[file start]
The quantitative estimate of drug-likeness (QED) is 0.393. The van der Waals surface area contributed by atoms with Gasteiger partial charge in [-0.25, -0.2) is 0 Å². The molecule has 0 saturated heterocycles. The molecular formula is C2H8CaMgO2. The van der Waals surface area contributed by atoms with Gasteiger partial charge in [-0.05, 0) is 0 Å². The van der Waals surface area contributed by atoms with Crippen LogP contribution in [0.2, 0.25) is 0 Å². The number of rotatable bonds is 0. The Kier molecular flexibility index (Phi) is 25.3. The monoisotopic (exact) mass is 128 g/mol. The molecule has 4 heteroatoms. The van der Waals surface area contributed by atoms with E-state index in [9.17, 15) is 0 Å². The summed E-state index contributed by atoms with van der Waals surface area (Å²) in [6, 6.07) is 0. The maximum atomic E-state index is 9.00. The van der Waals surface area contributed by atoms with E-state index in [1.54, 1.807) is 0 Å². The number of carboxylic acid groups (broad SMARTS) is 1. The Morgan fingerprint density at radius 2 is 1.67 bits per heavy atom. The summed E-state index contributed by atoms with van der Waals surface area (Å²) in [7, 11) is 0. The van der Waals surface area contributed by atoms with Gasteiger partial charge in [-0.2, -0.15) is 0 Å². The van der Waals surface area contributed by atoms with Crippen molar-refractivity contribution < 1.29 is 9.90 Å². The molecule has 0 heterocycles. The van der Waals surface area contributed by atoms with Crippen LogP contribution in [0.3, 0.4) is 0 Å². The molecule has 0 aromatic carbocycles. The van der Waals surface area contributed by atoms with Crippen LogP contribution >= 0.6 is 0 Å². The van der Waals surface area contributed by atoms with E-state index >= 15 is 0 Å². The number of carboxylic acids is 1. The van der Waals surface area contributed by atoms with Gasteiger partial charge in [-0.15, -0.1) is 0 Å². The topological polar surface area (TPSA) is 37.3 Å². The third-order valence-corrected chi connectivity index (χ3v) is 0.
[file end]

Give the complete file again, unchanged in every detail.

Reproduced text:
The quantitative estimate of drug-likeness (QED) is 0.393. The van der Waals surface area contributed by atoms with Gasteiger partial charge in [-0.25, -0.2) is 0 Å². The molecule has 0 saturated heterocycles. The molecular formula is C2H8CaMgO2. The van der Waals surface area contributed by atoms with Gasteiger partial charge in [-0.05, 0) is 0 Å². The van der Waals surface area contributed by atoms with Crippen LogP contribution in [0.2, 0.25) is 0 Å². The number of rotatable bonds is 0. The Kier molecular flexibility index (Phi) is 25.3. The monoisotopic (exact) mass is 128 g/mol. The molecule has 4 heteroatoms. The van der Waals surface area contributed by atoms with E-state index in [9.17, 15) is 0 Å². The summed E-state index contributed by atoms with van der Waals surface area (Å²) in [6, 6.07) is 0. The maximum atomic E-state index is 9.00. The van der Waals surface area contributed by atoms with E-state index in [1.54, 1.807) is 0 Å². The number of carboxylic acid groups (broad SMARTS) is 1. The Morgan fingerprint density at radius 2 is 1.67 bits per heavy atom. The summed E-state index contributed by atoms with van der Waals surface area (Å²) in [7, 11) is 0. The van der Waals surface area contributed by atoms with Gasteiger partial charge in [-0.2, -0.15) is 0 Å². The van der Waals surface area contributed by atoms with Crippen molar-refractivity contribution < 1.29 is 9.90 Å². The molecule has 0 heterocycles. The van der Waals surface area contributed by atoms with Crippen LogP contribution in [0.3, 0.4) is 0 Å². The molecule has 0 aromatic carbocycles. The van der Waals surface area contributed by atoms with Crippen LogP contribution >= 0.6 is 0 Å². The van der Waals surface area contributed by atoms with E-state index >= 15 is 0 Å². The number of carboxylic acids is 1. The van der Waals surface area contributed by atoms with Gasteiger partial charge in [-0.15, -0.1) is 0 Å². The topological polar surface area (TPSA) is 37.3 Å². The third-order valence-corrected chi connectivity index (χ3v) is 0.